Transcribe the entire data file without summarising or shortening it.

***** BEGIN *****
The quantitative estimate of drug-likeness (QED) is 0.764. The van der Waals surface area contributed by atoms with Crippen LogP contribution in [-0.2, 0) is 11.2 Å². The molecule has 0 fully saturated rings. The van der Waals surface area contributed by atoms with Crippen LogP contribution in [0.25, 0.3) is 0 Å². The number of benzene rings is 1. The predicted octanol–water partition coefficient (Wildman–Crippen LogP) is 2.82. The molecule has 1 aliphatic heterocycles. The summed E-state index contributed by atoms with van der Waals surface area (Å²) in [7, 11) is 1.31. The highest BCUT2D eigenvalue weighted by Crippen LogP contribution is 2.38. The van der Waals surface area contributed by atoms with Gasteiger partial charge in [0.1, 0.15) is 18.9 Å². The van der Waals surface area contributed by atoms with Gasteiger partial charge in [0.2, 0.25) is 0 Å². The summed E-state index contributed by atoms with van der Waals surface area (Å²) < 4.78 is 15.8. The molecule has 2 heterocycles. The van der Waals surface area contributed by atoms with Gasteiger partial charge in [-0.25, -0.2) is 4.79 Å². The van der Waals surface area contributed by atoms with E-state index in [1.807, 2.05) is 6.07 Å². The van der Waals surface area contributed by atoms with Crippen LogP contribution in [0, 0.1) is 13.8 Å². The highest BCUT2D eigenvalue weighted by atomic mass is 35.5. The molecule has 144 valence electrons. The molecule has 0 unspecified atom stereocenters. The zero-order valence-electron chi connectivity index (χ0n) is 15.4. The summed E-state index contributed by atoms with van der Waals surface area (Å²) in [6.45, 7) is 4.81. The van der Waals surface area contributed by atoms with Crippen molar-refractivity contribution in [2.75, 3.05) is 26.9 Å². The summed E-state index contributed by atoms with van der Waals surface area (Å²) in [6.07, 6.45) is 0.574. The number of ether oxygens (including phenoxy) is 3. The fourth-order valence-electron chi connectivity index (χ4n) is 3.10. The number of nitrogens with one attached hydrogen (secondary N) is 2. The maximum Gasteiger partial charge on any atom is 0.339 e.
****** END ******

The quantitative estimate of drug-likeness (QED) is 0.764. The van der Waals surface area contributed by atoms with Crippen LogP contribution in [-0.2, 0) is 11.2 Å². The molecule has 0 fully saturated rings. The van der Waals surface area contributed by atoms with Crippen LogP contribution in [0.25, 0.3) is 0 Å². The number of benzene rings is 1. The predicted octanol–water partition coefficient (Wildman–Crippen LogP) is 2.82. The molecule has 1 aliphatic heterocycles. The summed E-state index contributed by atoms with van der Waals surface area (Å²) in [7, 11) is 1.31. The highest BCUT2D eigenvalue weighted by Crippen LogP contribution is 2.38. The van der Waals surface area contributed by atoms with Gasteiger partial charge in [0.1, 0.15) is 18.9 Å². The van der Waals surface area contributed by atoms with Gasteiger partial charge in [0.2, 0.25) is 0 Å². The summed E-state index contributed by atoms with van der Waals surface area (Å²) < 4.78 is 15.8. The molecule has 2 heterocycles. The van der Waals surface area contributed by atoms with Gasteiger partial charge in [-0.25, -0.2) is 4.79 Å². The van der Waals surface area contributed by atoms with E-state index in [1.807, 2.05) is 6.07 Å². The van der Waals surface area contributed by atoms with Crippen LogP contribution in [0, 0.1) is 13.8 Å². The highest BCUT2D eigenvalue weighted by atomic mass is 35.5. The molecule has 144 valence electrons. The molecule has 0 unspecified atom stereocenters. The zero-order valence-electron chi connectivity index (χ0n) is 15.4. The summed E-state index contributed by atoms with van der Waals surface area (Å²) in [6.45, 7) is 4.81. The van der Waals surface area contributed by atoms with Crippen molar-refractivity contribution in [2.75, 3.05) is 26.9 Å². The summed E-state index contributed by atoms with van der Waals surface area (Å²) in [6.07, 6.45) is 0.574. The number of ether oxygens (including phenoxy) is 3. The fourth-order valence-electron chi connectivity index (χ4n) is 3.10. The number of nitrogens with one attached hydrogen (secondary N) is 2. The maximum Gasteiger partial charge on any atom is 0.339 e.